School. Wen later supported Wan's promotion to Assistant
President, Vice President, and President of the university, and
ultimately his transfer to Beijing for his current slot. Hu was
impressed at the speed with which Wan shot up through the ranks,
attaining the post of minister just seven years after returning
to China.


17. (C) Hu assessed that Wan had close ties to Germany and the
German automobile industry that would help pave the way for
closer cooperation between MOST and the EU in the future.
Professor Hu believed this was one of the reasons the leadership
had supported Wan's promotion. China was pursuing a foreign
policy of "multi-polarization," or deepening relations with
other economic and political centers, such as the EU, rather
than "hang itself from a single tree" in building ties to the
United States. Hu said there were many scholars, entrepreneurs,
and even people within the leadership who believed that war with
the United States was inevitable and that China needed to have a
network of friends that it could fall back on when that time
eventually came. No one, Hu said, believed that war with the EU
was a future possibility. Hu said that multi-polarization did
not necessarily come at the cost of the U.S.-China relationship,
adding that U.S. firms had been working for some time to build
stronger relations with Wan. GM, for instance, had donated more
than USD 370 million in software, other intellectual property,
and facilities to Tongji's Automotive School.


SHANGHAI 00000315 005 OF 005



18. (C) Fang was not sure of the significance of Wan's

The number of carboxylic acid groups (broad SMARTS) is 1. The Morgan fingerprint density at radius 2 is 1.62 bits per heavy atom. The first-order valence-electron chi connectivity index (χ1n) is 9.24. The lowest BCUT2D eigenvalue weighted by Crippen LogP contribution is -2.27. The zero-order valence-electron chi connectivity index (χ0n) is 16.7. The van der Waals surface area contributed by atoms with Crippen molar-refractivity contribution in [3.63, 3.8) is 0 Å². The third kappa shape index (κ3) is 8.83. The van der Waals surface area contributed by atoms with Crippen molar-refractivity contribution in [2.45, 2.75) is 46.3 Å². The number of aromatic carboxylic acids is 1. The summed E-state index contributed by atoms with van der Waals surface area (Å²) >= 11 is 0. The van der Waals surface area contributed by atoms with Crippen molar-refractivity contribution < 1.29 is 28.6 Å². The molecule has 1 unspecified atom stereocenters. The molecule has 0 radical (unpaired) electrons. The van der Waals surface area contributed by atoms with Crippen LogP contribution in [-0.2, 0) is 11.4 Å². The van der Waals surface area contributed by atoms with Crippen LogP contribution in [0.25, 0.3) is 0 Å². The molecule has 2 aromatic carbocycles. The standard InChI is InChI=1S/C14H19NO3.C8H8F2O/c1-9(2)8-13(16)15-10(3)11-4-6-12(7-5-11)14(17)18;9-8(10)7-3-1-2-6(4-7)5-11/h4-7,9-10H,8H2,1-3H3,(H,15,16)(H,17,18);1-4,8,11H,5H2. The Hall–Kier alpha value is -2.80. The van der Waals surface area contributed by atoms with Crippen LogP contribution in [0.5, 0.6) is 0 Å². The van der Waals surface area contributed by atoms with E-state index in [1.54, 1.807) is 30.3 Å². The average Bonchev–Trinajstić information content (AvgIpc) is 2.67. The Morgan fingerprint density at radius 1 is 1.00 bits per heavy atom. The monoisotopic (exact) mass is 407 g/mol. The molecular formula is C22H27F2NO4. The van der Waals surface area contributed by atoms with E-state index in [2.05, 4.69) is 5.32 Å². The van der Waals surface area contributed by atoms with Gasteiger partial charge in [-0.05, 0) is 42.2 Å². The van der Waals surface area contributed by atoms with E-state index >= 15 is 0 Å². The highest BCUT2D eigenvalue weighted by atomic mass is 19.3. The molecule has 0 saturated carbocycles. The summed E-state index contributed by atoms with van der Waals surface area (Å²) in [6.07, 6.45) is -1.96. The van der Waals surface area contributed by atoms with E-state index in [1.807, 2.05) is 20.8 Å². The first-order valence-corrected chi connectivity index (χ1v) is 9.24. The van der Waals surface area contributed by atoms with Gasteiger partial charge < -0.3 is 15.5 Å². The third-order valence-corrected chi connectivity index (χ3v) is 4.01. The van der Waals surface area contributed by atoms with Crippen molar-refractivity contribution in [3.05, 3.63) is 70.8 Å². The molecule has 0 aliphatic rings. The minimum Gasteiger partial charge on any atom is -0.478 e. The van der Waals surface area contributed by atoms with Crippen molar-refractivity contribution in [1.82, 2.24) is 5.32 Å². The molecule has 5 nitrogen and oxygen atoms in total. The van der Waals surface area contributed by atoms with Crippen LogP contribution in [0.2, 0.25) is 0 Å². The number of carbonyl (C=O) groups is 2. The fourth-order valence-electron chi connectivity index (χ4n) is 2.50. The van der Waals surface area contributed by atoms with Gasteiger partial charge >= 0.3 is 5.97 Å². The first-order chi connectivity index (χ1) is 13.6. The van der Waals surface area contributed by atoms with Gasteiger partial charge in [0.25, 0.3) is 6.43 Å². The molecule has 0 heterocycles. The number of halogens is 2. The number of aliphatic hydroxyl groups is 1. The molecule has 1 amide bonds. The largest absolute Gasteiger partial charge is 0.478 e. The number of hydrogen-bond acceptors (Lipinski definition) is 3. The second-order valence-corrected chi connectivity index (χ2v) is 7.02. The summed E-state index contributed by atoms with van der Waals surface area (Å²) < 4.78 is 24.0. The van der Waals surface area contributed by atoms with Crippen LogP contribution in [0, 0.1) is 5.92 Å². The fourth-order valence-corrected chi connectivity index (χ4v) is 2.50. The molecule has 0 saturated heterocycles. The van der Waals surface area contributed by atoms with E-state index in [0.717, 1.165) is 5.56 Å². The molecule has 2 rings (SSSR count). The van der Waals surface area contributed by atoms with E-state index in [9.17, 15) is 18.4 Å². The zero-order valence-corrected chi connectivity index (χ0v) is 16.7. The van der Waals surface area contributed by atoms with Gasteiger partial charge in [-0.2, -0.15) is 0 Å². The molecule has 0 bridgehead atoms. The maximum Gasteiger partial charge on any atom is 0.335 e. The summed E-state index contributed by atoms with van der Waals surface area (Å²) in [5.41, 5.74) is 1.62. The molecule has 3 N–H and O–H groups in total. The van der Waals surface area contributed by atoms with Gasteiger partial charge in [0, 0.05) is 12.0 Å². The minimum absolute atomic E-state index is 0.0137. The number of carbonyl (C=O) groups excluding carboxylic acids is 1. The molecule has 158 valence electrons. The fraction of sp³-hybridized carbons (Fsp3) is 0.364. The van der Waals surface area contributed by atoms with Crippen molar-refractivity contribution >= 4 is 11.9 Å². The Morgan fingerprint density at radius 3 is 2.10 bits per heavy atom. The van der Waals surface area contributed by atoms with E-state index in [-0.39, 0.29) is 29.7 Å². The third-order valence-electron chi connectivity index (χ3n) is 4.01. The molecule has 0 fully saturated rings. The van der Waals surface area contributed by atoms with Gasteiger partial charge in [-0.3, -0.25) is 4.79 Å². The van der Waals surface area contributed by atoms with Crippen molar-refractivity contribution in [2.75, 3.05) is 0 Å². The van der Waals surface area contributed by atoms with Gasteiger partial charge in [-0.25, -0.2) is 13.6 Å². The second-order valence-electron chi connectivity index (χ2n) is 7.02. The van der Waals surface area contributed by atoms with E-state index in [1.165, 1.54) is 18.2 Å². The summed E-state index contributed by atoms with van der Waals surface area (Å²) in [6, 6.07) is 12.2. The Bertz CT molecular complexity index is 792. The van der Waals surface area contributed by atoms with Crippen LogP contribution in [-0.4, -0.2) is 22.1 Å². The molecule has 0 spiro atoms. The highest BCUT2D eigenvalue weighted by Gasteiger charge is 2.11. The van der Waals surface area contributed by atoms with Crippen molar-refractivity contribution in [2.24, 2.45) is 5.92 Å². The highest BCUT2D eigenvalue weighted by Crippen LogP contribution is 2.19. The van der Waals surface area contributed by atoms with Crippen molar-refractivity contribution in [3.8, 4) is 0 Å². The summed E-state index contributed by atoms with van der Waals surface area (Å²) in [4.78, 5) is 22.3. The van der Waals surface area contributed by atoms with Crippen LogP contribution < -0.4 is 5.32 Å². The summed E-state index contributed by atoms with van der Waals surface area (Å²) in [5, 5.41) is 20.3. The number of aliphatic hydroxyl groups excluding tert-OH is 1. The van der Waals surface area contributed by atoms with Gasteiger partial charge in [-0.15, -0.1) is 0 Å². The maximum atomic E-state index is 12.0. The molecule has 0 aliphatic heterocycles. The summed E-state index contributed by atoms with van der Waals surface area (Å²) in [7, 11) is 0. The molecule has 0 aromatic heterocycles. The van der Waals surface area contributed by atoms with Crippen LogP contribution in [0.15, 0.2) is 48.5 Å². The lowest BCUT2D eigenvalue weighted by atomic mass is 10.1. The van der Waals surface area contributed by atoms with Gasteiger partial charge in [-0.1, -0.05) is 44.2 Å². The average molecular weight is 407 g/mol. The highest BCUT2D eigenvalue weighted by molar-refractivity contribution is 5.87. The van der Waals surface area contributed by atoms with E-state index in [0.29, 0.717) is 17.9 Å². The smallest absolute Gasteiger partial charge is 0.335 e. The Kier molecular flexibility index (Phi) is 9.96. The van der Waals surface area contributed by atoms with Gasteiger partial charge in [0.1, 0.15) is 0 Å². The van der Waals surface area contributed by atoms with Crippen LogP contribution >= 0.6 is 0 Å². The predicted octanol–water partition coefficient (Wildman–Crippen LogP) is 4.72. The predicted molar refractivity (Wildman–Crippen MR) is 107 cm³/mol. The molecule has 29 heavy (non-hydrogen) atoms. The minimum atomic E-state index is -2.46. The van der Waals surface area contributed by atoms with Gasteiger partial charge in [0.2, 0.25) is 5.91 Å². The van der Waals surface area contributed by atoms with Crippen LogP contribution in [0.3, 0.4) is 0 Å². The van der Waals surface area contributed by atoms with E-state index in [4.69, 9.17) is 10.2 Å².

appointment since MOST was never a powerful bureaucracy to begin
with. Fang believed that without a party member at its head,
MOST's influence would be even more limited. Moreover, without
party rank, Wan would be excluded from MOST party committee
meetings and would not even have the power to appoint people in
his own Ministry--a job reserved for the party secretary.

--------------
Elders Not too Important, Except for Jiang
--------------


19. (C) According to Tang, most party elders were no longer
very influential in politics or personnel. Elders Li Peng, Qiao
Shi, Li Ruihuan and the like all received internal party
documents for review and were allowed to make suggestions on
party deliberations, but they had actually very little power or
authority by themselves. Tang assessed that if several of them
were to join forces and present a unified voice on a given
issue, then Hu Jintao and the rest of the PBSC would have to
take them seriously. However, given that many of the
elders--such as Li Peng, Zhu Rongji, and Qiao Shi--did not get
along well, it was unlikely that they would put aside their
differences to work together. (Comment: Tang's assessment
implies that there is nothing that the current leadership is
doing that more than a few party elders find offensive. End
comment.)


20. (C) Most elders exercised influence indirectly through
their protigis on the Politburo. For instance, PBSC member Luo
Gan was Li Peng's protigi, Wen Jiabao was Zhu Rongji's, and Wu
Guanzheng was Qiao Shi's. Former Chairman of the Chinese
People's Political Consultative Conference Li Ruihuan was of a
different mold than his contemporaries, having earned his
political break due to his status as a "model worker" and was
seen by his peers as more of a political lightweight. Everyone
on the PBSC represented someone's patronage chain.


21. (C) Tang believed, however, that party elder Jiang Zemin
maintained more influence than his peers, particularly over
personnel issues. Tang himself was attempting to persuade Jiang
to support Hong Kong legislator Phillip Huang Yihong in his bid
to become the token Hong Kong vice chair at the National
People's Congress (NPC). Tang thought Jiang would have
significant say over choosing Hu Jintao's successor. Tang did
not believe that Hu had Deng's or even Jiang's political stature
and would be unable to impose his will on the other PBSC members.


22. (U) This cable was cleared by Embassy Beijing.
JARRETT